17. Richard

    Richard New Member

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    I didn't mentioning ink traps as most people are unfamiliar with printing and didn't want to confuse. The traps were primary used to ensure letters stayed sharp at small sizes. The inks now are a lot better and so it is rarely a problem.

    I have only used Gill for the A4 plates and as I say was surprised at the difference. I assume the LNER was using the style designed by Eric and the version I have has been changed. The Gill style lettering for the steel numbers and letters were specially designed and the original drawings exist for these.

    It is surprising that they went to the bother of have two different type styles for the Bulleid Light Pacifics.
     
  18. K14

    K14 Member

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    I wouldn't be surprised to find that Procast won't tell you for reasons of 'commercial sensitivity'... worth a shot though.

    To add to SBT/Mark's excellent posts, I have two flavours of Gill Sans on my machine - one by Monotype & the other by Adobe. Both are different (in outline and kerning), and neither are a direct crib for BR/LNER Gill Sans, especially in the number sets.

    Here's a quick 'n' dirty computer-generated coach number:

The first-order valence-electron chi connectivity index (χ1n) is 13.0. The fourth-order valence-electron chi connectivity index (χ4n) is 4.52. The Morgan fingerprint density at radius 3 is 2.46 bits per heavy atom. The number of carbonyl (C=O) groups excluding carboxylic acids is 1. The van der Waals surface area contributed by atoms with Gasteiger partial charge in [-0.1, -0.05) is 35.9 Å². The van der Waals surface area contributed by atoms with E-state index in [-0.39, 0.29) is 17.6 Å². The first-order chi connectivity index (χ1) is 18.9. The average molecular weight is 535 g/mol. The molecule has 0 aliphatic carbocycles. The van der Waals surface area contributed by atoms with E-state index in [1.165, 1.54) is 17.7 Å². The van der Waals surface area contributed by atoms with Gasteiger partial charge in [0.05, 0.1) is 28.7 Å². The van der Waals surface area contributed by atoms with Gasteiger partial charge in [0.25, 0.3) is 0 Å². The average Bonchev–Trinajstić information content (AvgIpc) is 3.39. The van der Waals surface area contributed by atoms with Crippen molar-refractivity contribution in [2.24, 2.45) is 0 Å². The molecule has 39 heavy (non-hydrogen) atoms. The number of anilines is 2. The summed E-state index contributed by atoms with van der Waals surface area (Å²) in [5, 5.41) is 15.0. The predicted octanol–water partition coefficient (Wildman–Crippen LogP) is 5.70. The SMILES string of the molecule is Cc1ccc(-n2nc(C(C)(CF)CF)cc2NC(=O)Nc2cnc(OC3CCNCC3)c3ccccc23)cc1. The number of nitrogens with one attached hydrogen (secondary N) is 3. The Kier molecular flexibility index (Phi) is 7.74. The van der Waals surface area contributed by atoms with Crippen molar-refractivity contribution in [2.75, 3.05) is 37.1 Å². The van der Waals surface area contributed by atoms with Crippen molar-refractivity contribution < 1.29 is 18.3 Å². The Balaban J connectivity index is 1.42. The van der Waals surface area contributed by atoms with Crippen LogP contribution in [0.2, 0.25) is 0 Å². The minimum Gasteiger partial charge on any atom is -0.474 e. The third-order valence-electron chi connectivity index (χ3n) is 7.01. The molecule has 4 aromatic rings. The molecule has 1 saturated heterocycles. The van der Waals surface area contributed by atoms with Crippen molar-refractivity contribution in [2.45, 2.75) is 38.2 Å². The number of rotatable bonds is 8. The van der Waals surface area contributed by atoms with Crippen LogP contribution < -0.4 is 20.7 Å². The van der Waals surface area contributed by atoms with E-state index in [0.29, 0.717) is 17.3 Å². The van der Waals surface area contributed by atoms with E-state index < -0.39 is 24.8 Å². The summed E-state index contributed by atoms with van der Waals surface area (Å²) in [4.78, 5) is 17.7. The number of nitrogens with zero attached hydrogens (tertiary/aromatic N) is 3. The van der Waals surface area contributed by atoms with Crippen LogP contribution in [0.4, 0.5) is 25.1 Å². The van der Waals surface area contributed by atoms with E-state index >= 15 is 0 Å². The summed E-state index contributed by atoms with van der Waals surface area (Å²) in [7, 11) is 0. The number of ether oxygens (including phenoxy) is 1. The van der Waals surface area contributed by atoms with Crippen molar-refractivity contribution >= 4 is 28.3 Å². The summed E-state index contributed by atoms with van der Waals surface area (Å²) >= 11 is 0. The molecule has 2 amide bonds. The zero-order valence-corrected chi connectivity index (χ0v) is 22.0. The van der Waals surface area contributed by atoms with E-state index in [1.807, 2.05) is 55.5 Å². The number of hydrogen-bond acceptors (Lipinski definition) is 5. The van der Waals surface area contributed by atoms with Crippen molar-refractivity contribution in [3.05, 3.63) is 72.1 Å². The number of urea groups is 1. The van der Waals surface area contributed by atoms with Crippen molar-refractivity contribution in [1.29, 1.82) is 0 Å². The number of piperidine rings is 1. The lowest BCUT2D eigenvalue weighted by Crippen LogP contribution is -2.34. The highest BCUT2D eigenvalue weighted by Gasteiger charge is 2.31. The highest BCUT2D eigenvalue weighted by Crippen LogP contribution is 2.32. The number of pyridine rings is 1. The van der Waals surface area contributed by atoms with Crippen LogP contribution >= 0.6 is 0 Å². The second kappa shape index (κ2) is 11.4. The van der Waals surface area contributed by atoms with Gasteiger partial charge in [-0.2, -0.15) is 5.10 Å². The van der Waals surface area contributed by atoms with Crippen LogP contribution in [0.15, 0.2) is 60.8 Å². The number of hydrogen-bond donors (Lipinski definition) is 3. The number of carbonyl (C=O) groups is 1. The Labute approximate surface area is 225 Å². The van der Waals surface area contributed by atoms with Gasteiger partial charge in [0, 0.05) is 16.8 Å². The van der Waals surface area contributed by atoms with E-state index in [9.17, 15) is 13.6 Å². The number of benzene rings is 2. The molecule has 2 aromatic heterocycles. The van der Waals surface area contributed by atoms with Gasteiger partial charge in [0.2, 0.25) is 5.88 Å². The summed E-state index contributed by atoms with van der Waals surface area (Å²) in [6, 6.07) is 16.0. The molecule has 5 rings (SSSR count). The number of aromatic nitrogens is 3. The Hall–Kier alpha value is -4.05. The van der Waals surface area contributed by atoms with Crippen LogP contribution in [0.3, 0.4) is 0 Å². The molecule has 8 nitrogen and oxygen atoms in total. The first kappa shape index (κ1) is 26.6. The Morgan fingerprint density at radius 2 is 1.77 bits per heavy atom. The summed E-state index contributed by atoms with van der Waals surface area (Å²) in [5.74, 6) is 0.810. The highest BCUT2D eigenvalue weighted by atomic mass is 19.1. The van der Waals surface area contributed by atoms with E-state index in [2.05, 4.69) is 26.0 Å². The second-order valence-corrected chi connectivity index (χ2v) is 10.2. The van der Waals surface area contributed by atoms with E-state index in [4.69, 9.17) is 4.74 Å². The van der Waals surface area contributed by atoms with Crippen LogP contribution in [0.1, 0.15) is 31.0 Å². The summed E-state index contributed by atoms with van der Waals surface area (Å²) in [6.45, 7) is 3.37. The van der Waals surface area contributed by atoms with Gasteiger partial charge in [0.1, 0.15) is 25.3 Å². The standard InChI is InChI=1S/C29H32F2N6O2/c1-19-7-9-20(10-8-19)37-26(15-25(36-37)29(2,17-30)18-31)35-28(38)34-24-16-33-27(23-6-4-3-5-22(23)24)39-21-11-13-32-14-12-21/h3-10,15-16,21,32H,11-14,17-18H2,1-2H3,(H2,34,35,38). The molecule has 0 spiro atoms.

[​IMG]

    & here's a rough & ready scan of a real one:

    [​IMG]

    The same is true of the oft-quoted Clarendon Bold = GWR Nameplates line. Good enough for some I guess, but the numbers are completely wrong. I did a 'correct' font many years ago (along with a Hawksworth coach font), but the kerning is abysmal - there's a real art to that. They're good enough for graphics, but useless for anything else.

    Pete.
     
  19. PROCAST FOUNDRY LTD

    PROCAST FOUNDRY LTD New Member

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    Afternoon
    I thought our ears were burning!




    We never charge for supplying information ( I know we are in Yorkshire but that would just be taking that stereotype too far !)
    We have in the past supplied information for "free" to individuals who want to make there own nameplates, headboards etc .

    Ian I've had a quick search through our emails but have not been able to find your enquiry about a headboard ( unless you phoned of course) ,if you could Pm me your email address I'll have another look at it. Maybe we pressed the "0" too many times.
    Its very rare we quote a price that doesn't include painting unless asked to do so.

    You are of course correct they are not "Cheap" They are 100% manufactured in England! , not China.
    Not everybody has the time, skills or equipment to produce a headboard, nameplate etc , but as you have found if you do you can produce one for less money that we charge.



    As in my reply to Ian( Shoddy127) we operate pretty much an OPEN HOUSE! .
    Dave Peel came to see us for when he was writing his book 'Locomotive Headboards, The Complete Story'. We were more than happpy to help.


    Many thanks

    Jim
     
  20. Shoddy127

    Shoddy127 Member

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    Hi Jim,

    I was never intending it to sound that you charged for information, I was just quite shocked at the price of making a headboard and that was back in 2009 so apologies if any offence was caused.

    Just had a quick look in my sent email folder and I emailed you 18th June 2009 so it was sometime ago to be fair, maybe the words "Will you marry me?" will ring any bells? ;o)